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The Flu That Killed 50 Million (2018) More Deadly Than War
How the flu pandemic of 100 years ago affected every corner of the world.
Christopher Eccleston narrates a docudrama about the 1918 flu pandemic, which killed more than 50 million people. Told using powerful personal testimony.
It is 1918 and the end of WWI. Millions have died, and the world is exhausted by war. But soon a new horror is sweeping the world, a terrifying virus that will kill more than fifty million people - the Spanish flu.
Narrated by Christopher Eccleston, the film also asks whether, a century later, the lessons learnt in 1918 might help us fight a future global flu pandemic.
Using dramatic reconstruction and eyewitness testimony from doctors, soldiers, civilians and politicians, this one-off special brings to life the onslaught of the disease, the horrors of those who lived through it and the efforts of the pioneering scientists desperately looking for the cure.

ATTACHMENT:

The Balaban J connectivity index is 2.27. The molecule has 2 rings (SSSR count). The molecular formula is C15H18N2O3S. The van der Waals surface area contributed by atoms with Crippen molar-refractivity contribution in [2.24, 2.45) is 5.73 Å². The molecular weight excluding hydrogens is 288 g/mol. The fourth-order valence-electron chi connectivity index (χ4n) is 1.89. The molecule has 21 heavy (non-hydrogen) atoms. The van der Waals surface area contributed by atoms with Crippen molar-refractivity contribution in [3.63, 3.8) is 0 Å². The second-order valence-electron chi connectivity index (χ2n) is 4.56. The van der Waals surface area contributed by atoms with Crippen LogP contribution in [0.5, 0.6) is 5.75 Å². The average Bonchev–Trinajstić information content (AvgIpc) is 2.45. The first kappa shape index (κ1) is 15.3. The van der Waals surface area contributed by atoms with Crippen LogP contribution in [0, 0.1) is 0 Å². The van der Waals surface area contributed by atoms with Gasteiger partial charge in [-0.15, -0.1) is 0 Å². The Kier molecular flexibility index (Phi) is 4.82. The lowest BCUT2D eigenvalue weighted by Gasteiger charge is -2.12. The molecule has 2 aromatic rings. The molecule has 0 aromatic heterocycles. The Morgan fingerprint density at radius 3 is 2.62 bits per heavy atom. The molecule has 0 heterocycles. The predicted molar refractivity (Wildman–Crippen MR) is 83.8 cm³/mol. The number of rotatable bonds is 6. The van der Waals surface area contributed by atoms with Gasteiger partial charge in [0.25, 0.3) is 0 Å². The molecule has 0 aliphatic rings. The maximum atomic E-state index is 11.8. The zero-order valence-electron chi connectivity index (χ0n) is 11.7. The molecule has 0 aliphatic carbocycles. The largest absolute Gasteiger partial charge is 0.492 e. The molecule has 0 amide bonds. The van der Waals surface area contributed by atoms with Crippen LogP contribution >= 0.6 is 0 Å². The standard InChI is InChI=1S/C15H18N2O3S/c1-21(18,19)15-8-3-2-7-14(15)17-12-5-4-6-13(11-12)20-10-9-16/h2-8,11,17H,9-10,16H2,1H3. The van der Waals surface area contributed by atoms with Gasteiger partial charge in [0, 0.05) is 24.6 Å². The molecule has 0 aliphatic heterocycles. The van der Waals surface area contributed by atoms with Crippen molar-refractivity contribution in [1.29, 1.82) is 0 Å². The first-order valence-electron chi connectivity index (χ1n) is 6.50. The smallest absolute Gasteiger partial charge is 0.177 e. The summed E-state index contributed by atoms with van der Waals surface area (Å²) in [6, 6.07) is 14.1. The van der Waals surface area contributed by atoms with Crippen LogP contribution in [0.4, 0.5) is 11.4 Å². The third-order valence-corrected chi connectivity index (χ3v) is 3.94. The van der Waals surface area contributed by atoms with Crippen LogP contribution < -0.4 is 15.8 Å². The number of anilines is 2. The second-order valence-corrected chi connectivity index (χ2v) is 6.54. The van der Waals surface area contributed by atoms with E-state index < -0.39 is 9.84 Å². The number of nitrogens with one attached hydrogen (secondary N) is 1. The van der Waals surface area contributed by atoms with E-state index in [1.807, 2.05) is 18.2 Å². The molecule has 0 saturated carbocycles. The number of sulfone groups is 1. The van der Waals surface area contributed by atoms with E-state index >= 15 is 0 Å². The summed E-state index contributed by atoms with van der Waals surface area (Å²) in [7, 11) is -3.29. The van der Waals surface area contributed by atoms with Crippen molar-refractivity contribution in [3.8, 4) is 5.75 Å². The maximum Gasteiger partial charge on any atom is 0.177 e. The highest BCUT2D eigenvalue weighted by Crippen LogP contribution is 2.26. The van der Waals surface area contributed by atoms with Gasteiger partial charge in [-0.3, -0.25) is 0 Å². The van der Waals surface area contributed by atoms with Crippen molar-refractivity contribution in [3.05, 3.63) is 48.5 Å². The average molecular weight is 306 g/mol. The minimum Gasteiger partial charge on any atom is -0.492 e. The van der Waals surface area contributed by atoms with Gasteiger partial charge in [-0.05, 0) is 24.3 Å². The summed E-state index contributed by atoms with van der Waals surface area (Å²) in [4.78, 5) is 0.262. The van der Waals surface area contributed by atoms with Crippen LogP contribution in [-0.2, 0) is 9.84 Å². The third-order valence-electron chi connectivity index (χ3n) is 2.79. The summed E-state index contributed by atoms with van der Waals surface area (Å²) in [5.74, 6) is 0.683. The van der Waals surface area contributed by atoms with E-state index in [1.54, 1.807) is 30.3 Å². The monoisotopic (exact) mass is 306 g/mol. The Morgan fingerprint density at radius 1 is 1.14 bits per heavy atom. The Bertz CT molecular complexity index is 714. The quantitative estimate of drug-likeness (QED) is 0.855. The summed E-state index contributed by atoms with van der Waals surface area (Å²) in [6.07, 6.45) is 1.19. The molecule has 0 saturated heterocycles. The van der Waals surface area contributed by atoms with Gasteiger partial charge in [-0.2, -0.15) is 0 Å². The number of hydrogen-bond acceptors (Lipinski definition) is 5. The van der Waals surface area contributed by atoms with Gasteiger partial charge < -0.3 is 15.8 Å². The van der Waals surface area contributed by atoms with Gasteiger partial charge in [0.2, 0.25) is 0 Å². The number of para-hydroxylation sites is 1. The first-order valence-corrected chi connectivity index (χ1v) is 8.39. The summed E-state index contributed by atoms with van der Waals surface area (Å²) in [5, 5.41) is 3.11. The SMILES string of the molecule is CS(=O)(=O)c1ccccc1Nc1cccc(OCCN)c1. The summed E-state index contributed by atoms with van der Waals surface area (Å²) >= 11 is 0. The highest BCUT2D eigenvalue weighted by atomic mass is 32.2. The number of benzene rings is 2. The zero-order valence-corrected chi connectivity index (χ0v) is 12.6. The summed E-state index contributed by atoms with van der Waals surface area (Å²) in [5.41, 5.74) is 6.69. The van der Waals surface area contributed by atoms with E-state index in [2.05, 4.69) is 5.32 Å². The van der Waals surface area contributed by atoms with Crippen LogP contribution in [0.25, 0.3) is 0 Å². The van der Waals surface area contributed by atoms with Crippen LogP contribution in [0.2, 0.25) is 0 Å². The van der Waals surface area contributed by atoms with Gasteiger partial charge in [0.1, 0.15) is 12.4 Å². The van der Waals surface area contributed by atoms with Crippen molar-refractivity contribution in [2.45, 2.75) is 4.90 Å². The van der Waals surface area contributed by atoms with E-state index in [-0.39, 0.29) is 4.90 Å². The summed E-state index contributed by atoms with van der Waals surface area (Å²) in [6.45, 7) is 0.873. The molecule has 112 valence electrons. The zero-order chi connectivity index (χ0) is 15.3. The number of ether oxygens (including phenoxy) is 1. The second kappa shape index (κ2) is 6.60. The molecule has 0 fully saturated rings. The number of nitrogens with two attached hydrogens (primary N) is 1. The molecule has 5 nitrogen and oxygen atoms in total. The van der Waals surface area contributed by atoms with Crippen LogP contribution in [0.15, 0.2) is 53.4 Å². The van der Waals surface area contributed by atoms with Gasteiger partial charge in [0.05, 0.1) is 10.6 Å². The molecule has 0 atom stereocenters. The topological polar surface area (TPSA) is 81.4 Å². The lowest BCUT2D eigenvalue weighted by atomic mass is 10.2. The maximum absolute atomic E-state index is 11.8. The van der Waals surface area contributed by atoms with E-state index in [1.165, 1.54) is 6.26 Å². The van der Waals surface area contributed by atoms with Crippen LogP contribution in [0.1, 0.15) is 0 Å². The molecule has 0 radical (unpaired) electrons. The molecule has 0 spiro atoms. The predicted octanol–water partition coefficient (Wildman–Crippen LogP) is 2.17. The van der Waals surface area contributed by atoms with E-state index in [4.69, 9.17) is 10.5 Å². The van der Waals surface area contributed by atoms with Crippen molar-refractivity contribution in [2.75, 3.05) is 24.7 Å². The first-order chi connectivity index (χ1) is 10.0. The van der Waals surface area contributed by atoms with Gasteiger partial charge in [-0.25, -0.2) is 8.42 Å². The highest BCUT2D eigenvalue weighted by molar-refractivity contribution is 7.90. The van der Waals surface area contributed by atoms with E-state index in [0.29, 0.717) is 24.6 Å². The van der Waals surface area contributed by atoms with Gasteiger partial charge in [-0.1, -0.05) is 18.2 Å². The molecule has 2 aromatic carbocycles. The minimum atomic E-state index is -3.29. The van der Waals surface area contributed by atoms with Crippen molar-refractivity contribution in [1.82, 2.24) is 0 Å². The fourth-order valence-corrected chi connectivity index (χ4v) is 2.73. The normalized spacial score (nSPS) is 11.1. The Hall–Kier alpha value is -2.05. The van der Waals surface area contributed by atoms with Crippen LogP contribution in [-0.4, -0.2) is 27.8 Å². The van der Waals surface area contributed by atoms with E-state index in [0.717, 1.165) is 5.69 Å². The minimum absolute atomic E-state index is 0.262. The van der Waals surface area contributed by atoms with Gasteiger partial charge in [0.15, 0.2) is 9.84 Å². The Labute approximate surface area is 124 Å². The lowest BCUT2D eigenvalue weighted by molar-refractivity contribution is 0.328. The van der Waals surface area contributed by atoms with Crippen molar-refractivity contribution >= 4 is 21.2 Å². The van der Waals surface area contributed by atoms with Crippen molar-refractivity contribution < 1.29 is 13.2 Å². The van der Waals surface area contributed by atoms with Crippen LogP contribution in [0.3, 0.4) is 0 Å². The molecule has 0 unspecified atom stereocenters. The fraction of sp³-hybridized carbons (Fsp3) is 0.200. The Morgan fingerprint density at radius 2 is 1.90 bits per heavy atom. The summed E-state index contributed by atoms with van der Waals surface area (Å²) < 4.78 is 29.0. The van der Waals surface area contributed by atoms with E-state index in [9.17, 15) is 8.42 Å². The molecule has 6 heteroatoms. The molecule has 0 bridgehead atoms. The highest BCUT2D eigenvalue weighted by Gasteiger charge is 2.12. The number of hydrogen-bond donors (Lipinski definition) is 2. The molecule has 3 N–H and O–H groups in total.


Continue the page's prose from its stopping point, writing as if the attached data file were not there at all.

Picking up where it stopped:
More people died in the so called ‘Spanish Flu’ of 100 years ago, than perished in World War One. It even killed more than the bubonic plague, yet in many parts of the world it is virtually forgotten about.
Hospitals struggled to respond to the sheer number of sick patients.
We hear how otherwise healthy soldiers returning safely from war would be dead within three or four days, how whole families would be wiped out in a week and how the authorities in different parts of the world struggled to cope with looking after the sick and burying their dead on such a huge scale.
The docudrama looks through the archives and traces its emergence and spread through every continent. We hear real and dramatised testimony from people who lived through it (some still alive today) in countries like South Africa, Britain, France, America and New Zealand.
The documentary presents a hypothesis, based on years of work in the area, on where it may have all begun and how we might prevent it from happening again.